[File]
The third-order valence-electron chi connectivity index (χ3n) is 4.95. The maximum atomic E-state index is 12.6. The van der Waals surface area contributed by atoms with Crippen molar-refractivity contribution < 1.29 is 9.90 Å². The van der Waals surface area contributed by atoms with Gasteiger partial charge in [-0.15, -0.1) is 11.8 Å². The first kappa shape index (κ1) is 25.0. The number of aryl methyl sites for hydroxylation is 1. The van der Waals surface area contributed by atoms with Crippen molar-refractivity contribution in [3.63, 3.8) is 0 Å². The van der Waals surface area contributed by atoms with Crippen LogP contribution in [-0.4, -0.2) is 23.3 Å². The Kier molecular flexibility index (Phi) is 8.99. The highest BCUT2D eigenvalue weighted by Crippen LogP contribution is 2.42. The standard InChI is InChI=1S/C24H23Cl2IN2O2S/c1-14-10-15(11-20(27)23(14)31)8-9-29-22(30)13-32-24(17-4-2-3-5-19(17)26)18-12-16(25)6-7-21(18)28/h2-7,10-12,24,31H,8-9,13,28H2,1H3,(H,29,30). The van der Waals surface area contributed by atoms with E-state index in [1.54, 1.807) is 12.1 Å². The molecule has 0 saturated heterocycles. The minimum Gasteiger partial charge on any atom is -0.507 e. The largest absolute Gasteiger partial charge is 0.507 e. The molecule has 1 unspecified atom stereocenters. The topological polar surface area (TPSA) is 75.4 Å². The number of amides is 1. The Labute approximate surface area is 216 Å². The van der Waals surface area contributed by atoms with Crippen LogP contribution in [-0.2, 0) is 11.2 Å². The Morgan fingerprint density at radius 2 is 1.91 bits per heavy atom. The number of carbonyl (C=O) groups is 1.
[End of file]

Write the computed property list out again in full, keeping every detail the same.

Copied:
The third-order valence-electron chi connectivity index (χ3n) is 4.95. The maximum atomic E-state index is 12.6. The van der Waals surface area contributed by atoms with Crippen molar-refractivity contribution < 1.29 is 9.90 Å². The van der Waals surface area contributed by atoms with Gasteiger partial charge in [-0.15, -0.1) is 11.8 Å². The first kappa shape index (κ1) is 25.0. The number of aryl methyl sites for hydroxylation is 1. The van der Waals surface area contributed by atoms with Crippen molar-refractivity contribution in [3.63, 3.8) is 0 Å². The van der Waals surface area contributed by atoms with Crippen LogP contribution in [-0.4, -0.2) is 23.3 Å². The Kier molecular flexibility index (Phi) is 8.99. The highest BCUT2D eigenvalue weighted by Crippen LogP contribution is 2.42. The standard InChI is InChI=1S/C24H23Cl2IN2O2S/c1-14-10-15(11-20(27)23(14)31)8-9-29-22(30)13-32-24(17-4-2-3-5-19(17)26)18-12-16(25)6-7-21(18)28/h2-7,10-12,24,31H,8-9,13,28H2,1H3,(H,29,30). The van der Waals surface area contributed by atoms with E-state index in [1.54, 1.807) is 12.1 Å². The molecule has 0 saturated heterocycles. The minimum Gasteiger partial charge on any atom is -0.507 e. The largest absolute Gasteiger partial charge is 0.507 e. The molecule has 1 unspecified atom stereocenters. The topological polar surface area (TPSA) is 75.4 Å². The number of amides is 1. The Labute approximate surface area is 216 Å². The van der Waals surface area contributed by atoms with Crippen LogP contribution in [-0.2, 0) is 11.2 Å². The Morgan fingerprint density at radius 2 is 1.91 bits per heavy atom. The number of carbonyl (C=O) groups is 1.